I end the recent chapter Innovate with “Cultivating the management portfolio in an established company” and “Entrepreneur is a job title” followed by an epilogue and Eric Ries’ final conclusion.
Cultivating the management portfolio in an established company
There are four major kinds of work that companies must manage. As an internal startup grows, the entrepreneurs who created the original concept must tackle the challenge of scale. As new mainstream customers are acquired and new markets are conquered, the product becomes part of the public dace of the company, with important implications for PR, marketing, sales and business development. In most cases, the product will attract competitors: copycats, fast followers, and imitators.
Once the market for the new product is well established, procedures become more routine. Incremental upgrades and new forms of marketing will be essential. In this phase, operational excellence takes on a greater role, as an important way to increase margins is to lower costs.
There is a fourth phase, one dominated by operating costs and legacy products. This is the domain of outsourcing, automation and cost reduction. Nonetheless, infrastructure is still mission-critical. Failures could derail the whole company.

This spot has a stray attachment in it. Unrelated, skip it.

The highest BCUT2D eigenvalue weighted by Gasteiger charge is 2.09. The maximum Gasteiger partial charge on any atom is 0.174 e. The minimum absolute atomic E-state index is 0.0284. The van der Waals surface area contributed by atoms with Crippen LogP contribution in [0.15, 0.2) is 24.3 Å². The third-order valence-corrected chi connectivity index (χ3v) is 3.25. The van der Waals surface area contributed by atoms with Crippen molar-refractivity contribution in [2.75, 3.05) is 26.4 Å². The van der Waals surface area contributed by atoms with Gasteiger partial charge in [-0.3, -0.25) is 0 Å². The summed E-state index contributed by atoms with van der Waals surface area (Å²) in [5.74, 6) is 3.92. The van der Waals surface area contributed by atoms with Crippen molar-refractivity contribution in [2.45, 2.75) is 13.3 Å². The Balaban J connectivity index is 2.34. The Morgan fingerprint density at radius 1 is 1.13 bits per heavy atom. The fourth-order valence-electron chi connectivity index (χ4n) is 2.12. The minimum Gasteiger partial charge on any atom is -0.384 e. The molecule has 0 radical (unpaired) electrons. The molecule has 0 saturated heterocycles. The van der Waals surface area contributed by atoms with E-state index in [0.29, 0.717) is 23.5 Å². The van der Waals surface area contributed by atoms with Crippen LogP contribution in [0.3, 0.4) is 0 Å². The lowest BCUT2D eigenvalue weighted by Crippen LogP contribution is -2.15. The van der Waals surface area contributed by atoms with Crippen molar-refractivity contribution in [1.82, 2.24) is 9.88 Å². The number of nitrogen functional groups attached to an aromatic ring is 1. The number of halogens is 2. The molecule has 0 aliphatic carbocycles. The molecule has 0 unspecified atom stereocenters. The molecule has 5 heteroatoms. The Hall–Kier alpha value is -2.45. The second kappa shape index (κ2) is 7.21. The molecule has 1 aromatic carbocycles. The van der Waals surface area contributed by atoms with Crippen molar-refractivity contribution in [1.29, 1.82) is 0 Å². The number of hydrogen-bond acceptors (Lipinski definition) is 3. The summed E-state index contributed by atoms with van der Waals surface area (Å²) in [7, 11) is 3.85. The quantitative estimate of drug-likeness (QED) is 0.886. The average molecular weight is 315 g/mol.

We tend to speak of these four phases of businesses from the perspective of large companies, in which they may represent entire divisions and hundreds of people. That´s logical, as the evolution of the business in these kinds of extreme cases is the easiest to observe. However, all companies engage in all four phases of work all the time. As soon as a product hits the marketplace, teams of people work hard to advance it to the next phase. Every successful product or feature began life in R&D, eventually became a part of the company´s strategy, was subject to optimization, and in time became old news.
The problem for startups and large companies alike is that employees often follow the products they develop as they move from phase to phase. As a result, strong creative managers wind up getting stuck working on the growth and optimization of products rather than creating new ones.
Entrepreneur is a job title
The way out of this dilemma is to manage the four kinds of work differently, allowing strong cross-functional teams to develop around each area. When products move from phase to phase, they are handed off between teams. Employees can choose to move with the product as part of the handoff or stay behind and begin work on something new. Everybody has his special skill and are for example natural inventors or managers.